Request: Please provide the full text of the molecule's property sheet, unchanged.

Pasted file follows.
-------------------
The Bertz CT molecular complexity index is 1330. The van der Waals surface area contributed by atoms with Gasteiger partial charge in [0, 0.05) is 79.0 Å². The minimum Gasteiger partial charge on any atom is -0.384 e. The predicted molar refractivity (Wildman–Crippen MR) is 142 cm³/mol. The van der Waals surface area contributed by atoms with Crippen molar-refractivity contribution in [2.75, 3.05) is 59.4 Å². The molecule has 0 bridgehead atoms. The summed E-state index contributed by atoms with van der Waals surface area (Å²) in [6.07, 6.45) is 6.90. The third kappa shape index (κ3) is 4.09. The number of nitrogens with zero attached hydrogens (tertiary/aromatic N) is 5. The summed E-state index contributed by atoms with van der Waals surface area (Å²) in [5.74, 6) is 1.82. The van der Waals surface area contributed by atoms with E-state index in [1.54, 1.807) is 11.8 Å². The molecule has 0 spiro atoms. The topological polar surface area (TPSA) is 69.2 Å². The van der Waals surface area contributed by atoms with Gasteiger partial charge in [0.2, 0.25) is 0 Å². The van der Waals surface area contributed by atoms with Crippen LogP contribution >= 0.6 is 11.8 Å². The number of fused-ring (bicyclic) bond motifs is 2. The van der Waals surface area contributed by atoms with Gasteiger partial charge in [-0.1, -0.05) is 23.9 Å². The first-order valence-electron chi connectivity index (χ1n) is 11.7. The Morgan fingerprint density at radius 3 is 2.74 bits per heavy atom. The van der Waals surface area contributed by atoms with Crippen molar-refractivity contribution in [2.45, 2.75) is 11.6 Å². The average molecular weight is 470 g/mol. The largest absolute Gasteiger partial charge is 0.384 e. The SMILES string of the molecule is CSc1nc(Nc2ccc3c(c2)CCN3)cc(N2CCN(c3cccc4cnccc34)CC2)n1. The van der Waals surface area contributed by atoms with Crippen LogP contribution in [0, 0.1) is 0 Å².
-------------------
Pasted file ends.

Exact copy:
The Bertz CT molecular complexity index is 1330. The van der Waals surface area contributed by atoms with Gasteiger partial charge in [0, 0.05) is 79.0 Å². The minimum Gasteiger partial charge on any atom is -0.384 e. The predicted molar refractivity (Wildman–Crippen MR) is 142 cm³/mol. The van der Waals surface area contributed by atoms with Crippen molar-refractivity contribution in [2.75, 3.05) is 59.4 Å². The molecule has 0 bridgehead atoms. The summed E-state index contributed by atoms with van der Waals surface area (Å²) in [6.07, 6.45) is 6.90. The third kappa shape index (κ3) is 4.09. The number of nitrogens with zero attached hydrogens (tertiary/aromatic N) is 5. The summed E-state index contributed by atoms with van der Waals surface area (Å²) in [5.74, 6) is 1.82. The van der Waals surface area contributed by atoms with E-state index in [1.54, 1.807) is 11.8 Å². The molecule has 0 spiro atoms. The topological polar surface area (TPSA) is 69.2 Å². The van der Waals surface area contributed by atoms with Gasteiger partial charge in [0.2, 0.25) is 0 Å². The van der Waals surface area contributed by atoms with Crippen LogP contribution >= 0.6 is 11.8 Å². The number of fused-ring (bicyclic) bond motifs is 2. The van der Waals surface area contributed by atoms with Gasteiger partial charge in [-0.1, -0.05) is 23.9 Å². The first-order valence-electron chi connectivity index (χ1n) is 11.7. The Morgan fingerprint density at radius 3 is 2.74 bits per heavy atom. The van der Waals surface area contributed by atoms with Crippen molar-refractivity contribution in [2.45, 2.75) is 11.6 Å². The average molecular weight is 470 g/mol. The largest absolute Gasteiger partial charge is 0.384 e. The SMILES string of the molecule is CSc1nc(Nc2ccc3c(c2)CCN3)cc(N2CCN(c3cccc4cnccc34)CC2)n1. The van der Waals surface area contributed by atoms with Crippen LogP contribution in [0, 0.1) is 0 Å².